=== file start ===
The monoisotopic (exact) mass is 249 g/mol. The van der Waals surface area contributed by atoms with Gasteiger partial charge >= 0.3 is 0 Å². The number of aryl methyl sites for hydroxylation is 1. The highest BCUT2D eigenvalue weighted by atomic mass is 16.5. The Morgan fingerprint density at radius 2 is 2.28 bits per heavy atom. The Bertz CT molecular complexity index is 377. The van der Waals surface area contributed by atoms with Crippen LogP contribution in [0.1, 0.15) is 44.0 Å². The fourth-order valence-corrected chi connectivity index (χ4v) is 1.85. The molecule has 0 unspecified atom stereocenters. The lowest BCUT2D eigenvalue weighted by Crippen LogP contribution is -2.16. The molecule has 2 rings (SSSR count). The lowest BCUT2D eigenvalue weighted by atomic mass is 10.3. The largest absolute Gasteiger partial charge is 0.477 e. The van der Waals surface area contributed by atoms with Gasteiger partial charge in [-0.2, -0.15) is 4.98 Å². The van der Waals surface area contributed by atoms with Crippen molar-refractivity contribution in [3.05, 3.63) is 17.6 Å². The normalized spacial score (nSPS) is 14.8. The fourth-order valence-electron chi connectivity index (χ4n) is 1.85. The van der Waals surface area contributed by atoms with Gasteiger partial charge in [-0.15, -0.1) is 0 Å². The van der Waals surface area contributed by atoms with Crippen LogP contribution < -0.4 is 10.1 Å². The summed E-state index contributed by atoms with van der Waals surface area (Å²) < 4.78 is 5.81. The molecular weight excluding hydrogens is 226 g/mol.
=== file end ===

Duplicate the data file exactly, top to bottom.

The monoisotopic (exact) mass is 249 g/mol. The van der Waals surface area contributed by atoms with Gasteiger partial charge >= 0.3 is 0 Å². The number of aryl methyl sites for hydroxylation is 1. The highest BCUT2D eigenvalue weighted by atomic mass is 16.5. The Morgan fingerprint density at radius 2 is 2.28 bits per heavy atom. The Bertz CT molecular complexity index is 377. The van der Waals surface area contributed by atoms with Crippen LogP contribution in [0.1, 0.15) is 44.0 Å². The fourth-order valence-corrected chi connectivity index (χ4v) is 1.85. The molecule has 0 unspecified atom stereocenters. The lowest BCUT2D eigenvalue weighted by Crippen LogP contribution is -2.16. The molecule has 2 rings (SSSR count). The lowest BCUT2D eigenvalue weighted by atomic mass is 10.3. The largest absolute Gasteiger partial charge is 0.477 e. The van der Waals surface area contributed by atoms with Gasteiger partial charge in [-0.2, -0.15) is 4.98 Å². The van der Waals surface area contributed by atoms with Crippen molar-refractivity contribution in [3.05, 3.63) is 17.6 Å². The normalized spacial score (nSPS) is 14.8. The fourth-order valence-electron chi connectivity index (χ4n) is 1.85. The van der Waals surface area contributed by atoms with Gasteiger partial charge in [-0.15, -0.1) is 0 Å². The van der Waals surface area contributed by atoms with Crippen LogP contribution < -0.4 is 10.1 Å². The summed E-state index contributed by atoms with van der Waals surface area (Å²) < 4.78 is 5.81. The molecular weight excluding hydrogens is 226 g/mol.